“You Gave Me A Mountain” is an avalanche of bad taste, a souped up country ballad about the narrator losing his family. I’m all for songs country designed to be uplifting and inspiring, but why in heck aren’t any of them any good?

Another hard to fathom offender is “The Impossible Dream,” an impossibly bad song no matter who ruins it, and proof that Elvis’ quality control team was asleep on top of the edit button. It was over boiled and overblown nightmares like this that cost Elvis some serious credibility with the under thirty crowd. He must have been mesmerized by Vegas’ twinkling lights, a Chuck Cheese Deluxe, or his desire to be as cool as Dean Martin. Impossible to get through, it’s a blight on The Kang’s sizable resume.

The most heinous song on the CD is “An American Trilogy.” It’s the kind of material you’d find at the bottom of your shoe after walking through a field of loose-bowled Guernsey’s. It begins with “Dixie Land” then slides into a jingoistic version of “Glory Glory Hallelujah.” The bluster is taken down a notch during the flute solo for the reprise of “Dixie Land,” but the entire orchestra gets to march on to the truth with a cinematic ending that would make George Wallace sit up in his wheel chair and salute. The whole grandiose spectacle makes Elvis sound like a flag wavin’ fool.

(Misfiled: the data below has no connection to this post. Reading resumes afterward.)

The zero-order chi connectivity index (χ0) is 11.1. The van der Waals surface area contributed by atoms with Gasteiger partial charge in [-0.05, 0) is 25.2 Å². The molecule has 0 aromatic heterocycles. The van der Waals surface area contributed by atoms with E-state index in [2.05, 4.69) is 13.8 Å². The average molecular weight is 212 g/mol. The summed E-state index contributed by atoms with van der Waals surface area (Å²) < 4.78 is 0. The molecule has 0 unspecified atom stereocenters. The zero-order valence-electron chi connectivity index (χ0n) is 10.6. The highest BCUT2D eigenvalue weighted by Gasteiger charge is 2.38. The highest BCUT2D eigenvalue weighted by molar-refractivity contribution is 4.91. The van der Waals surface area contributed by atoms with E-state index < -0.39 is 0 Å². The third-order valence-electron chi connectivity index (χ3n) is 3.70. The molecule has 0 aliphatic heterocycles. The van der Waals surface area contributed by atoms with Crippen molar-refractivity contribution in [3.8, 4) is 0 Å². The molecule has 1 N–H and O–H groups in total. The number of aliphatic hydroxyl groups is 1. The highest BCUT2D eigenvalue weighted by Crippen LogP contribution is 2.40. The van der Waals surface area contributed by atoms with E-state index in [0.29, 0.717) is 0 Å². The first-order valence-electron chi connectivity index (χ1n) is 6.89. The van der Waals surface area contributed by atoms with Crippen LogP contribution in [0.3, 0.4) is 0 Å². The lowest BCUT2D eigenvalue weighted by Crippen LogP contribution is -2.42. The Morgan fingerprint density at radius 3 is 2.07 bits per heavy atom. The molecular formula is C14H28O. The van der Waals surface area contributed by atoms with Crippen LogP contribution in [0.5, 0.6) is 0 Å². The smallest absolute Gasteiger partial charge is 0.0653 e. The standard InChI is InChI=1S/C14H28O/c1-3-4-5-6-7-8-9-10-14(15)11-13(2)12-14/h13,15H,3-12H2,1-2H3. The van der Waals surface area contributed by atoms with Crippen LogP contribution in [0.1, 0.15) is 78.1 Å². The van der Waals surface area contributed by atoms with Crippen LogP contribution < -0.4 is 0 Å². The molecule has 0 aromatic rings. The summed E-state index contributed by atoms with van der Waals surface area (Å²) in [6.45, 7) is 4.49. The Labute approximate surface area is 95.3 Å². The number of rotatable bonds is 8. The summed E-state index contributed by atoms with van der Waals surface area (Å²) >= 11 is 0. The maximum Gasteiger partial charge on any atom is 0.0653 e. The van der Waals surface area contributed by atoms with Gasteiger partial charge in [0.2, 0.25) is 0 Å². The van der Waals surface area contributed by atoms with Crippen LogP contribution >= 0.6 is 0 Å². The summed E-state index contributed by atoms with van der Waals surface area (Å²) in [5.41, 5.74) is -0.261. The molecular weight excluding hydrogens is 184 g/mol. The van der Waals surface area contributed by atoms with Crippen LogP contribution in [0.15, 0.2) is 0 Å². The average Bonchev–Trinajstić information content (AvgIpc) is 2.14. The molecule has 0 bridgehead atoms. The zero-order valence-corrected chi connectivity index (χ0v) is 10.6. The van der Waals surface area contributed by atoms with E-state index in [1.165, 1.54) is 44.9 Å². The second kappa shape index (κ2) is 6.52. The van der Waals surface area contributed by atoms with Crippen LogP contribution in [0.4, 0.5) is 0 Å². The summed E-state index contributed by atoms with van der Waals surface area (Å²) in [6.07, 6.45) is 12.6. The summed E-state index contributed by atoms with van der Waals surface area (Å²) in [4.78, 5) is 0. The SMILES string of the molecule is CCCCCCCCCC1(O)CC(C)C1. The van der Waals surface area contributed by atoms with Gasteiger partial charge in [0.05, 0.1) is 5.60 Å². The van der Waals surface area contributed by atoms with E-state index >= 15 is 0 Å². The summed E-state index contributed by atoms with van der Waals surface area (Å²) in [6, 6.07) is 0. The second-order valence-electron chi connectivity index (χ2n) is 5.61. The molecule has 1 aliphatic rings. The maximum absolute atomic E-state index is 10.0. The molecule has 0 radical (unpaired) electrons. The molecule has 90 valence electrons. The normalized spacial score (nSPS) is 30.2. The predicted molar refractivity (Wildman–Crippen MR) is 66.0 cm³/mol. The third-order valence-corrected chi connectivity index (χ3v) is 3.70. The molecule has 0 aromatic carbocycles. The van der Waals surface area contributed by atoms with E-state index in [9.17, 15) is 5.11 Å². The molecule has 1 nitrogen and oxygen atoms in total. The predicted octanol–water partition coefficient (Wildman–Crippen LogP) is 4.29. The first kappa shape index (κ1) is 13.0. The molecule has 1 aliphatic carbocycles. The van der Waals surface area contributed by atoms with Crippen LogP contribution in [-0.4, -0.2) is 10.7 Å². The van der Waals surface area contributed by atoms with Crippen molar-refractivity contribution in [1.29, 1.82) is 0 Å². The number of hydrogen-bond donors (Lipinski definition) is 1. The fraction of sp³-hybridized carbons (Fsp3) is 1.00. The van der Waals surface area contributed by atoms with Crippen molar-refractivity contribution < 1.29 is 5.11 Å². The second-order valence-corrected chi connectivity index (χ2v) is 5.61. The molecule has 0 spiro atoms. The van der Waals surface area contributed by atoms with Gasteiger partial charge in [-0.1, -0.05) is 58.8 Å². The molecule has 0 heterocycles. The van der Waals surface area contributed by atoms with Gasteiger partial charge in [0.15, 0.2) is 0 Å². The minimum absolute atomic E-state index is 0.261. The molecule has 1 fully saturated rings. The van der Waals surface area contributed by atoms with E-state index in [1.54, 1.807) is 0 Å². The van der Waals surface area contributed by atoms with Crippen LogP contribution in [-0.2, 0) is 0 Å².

If you can’t get enough Elvis, “Viva Las Vegas” is also available by import as a 2CD set. The expanded edition adds live versions of many of his signature songs, including, “All Shook Up,” “Heartbreak Hotel,” “Suspicious Minds,” “Love Me Tender,” “In the Get…Toe,” and “Can’t Help Falling In Love” (imagine the sighs for that one!).

The Kang may have gone to his porcelain throne, but this tidy set buoys Elvis’ reputation as an entertainer, and the man with the syrupy smooth lungs that could perform something for everyone. Although he was only a few years away from rigor mortis, this is hardly a stiff performance. Viva! Let’s all bow to The Kang. Uh-huh.